Incremental rather than radical change is usually the best business strategy. When radical change is needed it will usually be provided by new businesses altogether.
“Natura non facit saltum” – Alfred Marshall, Principles of Economics
I once wrote a fable about a tortoise which, upset by its slow though persistent performance, tried to turn itself into a jaguar. My purpose was to poke fun at the management consultants and visionary CEO’s who peddle exaggerated nostrums for transformational change in organisations.
I didn’t know at the time that whether such transformational change could occur was an issue that evolutionary biologists had considered rather carefully. At high table in Oxford, I have since learnt of the dispute between the saltationists and the incrementalists.
Incrementalists believe that the evolution of species occurs as the result of a series of small, almost imperceptible, steps. The saltationists do not play brass instruments in the High Street on Saturday morning. They take their name from saltum, the Latin word for a jump. They thought that species continue unchanged for many generations. Occasionally, a chance mutation might lead to a major improvement which would then spread rapidly through the population.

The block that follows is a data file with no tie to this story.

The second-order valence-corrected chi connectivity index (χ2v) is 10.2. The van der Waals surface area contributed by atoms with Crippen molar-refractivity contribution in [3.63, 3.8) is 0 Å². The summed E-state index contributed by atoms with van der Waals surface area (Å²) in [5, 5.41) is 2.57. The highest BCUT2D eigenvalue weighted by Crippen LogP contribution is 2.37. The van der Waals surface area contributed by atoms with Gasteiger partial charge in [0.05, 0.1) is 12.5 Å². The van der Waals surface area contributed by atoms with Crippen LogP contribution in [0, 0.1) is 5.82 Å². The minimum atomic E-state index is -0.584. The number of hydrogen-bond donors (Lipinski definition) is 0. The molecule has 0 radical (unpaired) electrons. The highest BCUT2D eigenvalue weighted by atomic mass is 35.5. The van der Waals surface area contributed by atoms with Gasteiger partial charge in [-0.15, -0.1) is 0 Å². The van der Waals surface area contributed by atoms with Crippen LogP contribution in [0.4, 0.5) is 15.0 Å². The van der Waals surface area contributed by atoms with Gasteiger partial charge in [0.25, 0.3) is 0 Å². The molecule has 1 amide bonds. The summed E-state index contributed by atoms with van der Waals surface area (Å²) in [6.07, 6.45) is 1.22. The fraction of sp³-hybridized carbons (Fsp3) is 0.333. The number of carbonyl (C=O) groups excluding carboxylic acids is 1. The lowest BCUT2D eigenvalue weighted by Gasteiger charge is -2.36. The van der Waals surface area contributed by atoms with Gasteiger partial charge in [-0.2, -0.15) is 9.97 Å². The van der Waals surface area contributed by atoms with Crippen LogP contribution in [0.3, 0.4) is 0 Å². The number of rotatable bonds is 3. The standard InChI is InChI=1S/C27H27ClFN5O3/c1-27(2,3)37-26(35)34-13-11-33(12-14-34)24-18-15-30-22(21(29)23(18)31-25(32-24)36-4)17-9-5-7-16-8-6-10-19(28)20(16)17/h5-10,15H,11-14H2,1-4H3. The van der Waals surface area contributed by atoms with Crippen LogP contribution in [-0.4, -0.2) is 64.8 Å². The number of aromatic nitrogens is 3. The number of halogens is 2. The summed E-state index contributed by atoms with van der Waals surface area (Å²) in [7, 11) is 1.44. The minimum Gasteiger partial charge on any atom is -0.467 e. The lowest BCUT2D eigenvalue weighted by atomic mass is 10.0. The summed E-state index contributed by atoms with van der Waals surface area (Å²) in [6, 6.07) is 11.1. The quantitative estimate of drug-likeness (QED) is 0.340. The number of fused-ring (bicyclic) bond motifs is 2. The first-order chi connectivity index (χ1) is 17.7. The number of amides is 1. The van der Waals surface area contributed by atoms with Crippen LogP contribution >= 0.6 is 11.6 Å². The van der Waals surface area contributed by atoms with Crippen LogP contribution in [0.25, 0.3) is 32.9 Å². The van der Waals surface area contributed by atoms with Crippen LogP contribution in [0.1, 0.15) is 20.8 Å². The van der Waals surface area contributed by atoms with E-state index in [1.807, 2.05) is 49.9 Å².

The battle between incrementalists and saltationists is now over, and almost no serious scientist is to be found in the saltationist camp today. But the analogy between the development of business organisation and the evolution of species is sufficiently close for it to be instructive to understand why the saltationists thought as they did, and why they were wrong. And since there are still many saltationists around in the business world, the discrediting of their scientific counterparts should give us all pause for thought.
The evidence that supported the saltationist position was the appearance of large gaps in the fossil record. We did not seem to see enough intermediate cases to support incrementalism. But was the problem real, or simply in the limitations of the evidence and in the discernment of those who examined that evidence? Time has pointed to the latter.